How to Work From Home Effectively During The Coronavirus Outbreak Without Going Totally Crazy

With the novel coronavirus sweeping through the country, many workers are being asked to work from home in an effort to slow the spread through self-imposed quarantines and social distancing. As Washington state became an early epicenter of the outbreak, many of its major employers implemented work-from-home policies, including Amazon, Google, Facebook, Microsoft, Bungie, Twitter and Nintendo. Other employers around the country have followed. Here are some tips for working from home without going crazy.

Work Mode

One of the first tips you'll often encounter about working from home is maintaining the work routines you're used to, which can help get you into a work mentality.

  • Shower and dress yourself rather than diving immediately into work when you're less than clean. You don't have to go nuts, but maybe switch from one pair of sweatpants to your folded backups.
  • Get seated for typing. Working from your bed or couch may seem comfortable, but it's likely to create some awkward angles for your wrists and neck. Make sure your computer is at the eye level it would be at your desk at work and find a natural typing angle that doesn't put too much strain on your wrists.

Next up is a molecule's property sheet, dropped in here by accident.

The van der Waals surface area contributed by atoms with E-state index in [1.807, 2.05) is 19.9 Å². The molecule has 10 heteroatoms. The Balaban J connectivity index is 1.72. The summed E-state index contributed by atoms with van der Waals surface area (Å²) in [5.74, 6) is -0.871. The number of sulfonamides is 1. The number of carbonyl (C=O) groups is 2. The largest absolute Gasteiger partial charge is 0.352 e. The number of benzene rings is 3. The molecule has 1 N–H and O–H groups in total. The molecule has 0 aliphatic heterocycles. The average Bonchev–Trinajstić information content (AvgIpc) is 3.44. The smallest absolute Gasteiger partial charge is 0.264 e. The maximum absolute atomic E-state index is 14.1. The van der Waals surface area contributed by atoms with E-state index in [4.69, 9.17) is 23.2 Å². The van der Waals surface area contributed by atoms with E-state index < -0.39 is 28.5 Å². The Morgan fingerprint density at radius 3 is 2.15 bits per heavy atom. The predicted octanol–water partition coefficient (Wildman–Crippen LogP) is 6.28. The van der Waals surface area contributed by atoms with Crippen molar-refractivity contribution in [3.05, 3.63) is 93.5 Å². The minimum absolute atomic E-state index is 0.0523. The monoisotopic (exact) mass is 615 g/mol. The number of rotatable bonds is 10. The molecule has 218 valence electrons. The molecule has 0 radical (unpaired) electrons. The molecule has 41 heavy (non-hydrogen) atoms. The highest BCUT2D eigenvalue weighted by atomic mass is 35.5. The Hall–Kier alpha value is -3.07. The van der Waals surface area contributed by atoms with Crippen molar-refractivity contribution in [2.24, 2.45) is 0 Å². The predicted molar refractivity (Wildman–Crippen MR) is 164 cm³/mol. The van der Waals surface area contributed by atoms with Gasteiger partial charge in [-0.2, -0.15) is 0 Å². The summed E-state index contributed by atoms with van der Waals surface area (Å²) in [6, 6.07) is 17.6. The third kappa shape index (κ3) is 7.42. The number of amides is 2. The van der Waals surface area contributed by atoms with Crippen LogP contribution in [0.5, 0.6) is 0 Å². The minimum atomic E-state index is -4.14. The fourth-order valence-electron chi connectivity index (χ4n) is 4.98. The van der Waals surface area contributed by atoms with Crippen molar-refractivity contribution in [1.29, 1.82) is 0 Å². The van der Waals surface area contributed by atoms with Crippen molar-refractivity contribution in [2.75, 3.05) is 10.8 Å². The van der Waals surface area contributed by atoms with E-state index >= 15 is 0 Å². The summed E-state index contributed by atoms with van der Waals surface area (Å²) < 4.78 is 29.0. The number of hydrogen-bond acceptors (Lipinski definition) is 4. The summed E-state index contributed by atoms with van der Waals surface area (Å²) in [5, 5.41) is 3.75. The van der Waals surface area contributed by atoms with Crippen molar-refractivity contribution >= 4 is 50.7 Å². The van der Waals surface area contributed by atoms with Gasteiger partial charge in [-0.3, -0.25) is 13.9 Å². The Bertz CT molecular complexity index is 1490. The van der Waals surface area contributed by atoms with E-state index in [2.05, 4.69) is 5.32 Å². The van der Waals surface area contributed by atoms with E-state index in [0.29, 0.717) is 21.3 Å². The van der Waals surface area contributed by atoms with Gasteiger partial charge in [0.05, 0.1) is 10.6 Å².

• Body-weight fitness can replace a gym visit. For those who are used to going to the gym in the morning before work, working from home while self-quarantined can be especially challenging. Check out the subreddit r/bodyweightfitness for great routines you can do without gym equipment.

Separation

Experts recommend keeping your daily rituals even while working from home. pic.twitter.com/ktHuEaXMLT

— Tomáš Bella (@kvasinka) March 16, 2020

With work email on our phones, it's already easy for the workday to bleed into personal time—and even easier during a work-from-home self-quarantine. But one key to preserving your mental health while working from home is maintaining a separation between work and your personal life. This can be accomplished in a number of ways:

  • Designate a work location separate from your typical living space. Set up your computer on the far side of the table where you rarely sit. Designate that one chair in the corner as the work chair.
  • "Commute." Taking a quick walk around the block before and after your working hours can help separate your workday from the rest of your life. Of course, you'll want to maintain a safe distance from other people while doing so.

The Dale Cooper Secret

twin-peaks-coffee
Sheriff Harry Truman (Michael Ontkean) and Agent Dale Cooper (Kyle MacLachlan) treat themselves to coffee and doughnuts on "Twin Peaks." CBS Home Entertainment

In the first season of Twin Peaks, FBI Agent Dale Cooper (Kyle MacLachlan) offers the local sheriff a great piece of advice. "Harry, I'm going to let you in on a little secret," Cooper says. "Every day, once a day, give yourself a present. Don't plan it, don't wait for it, just let it happen."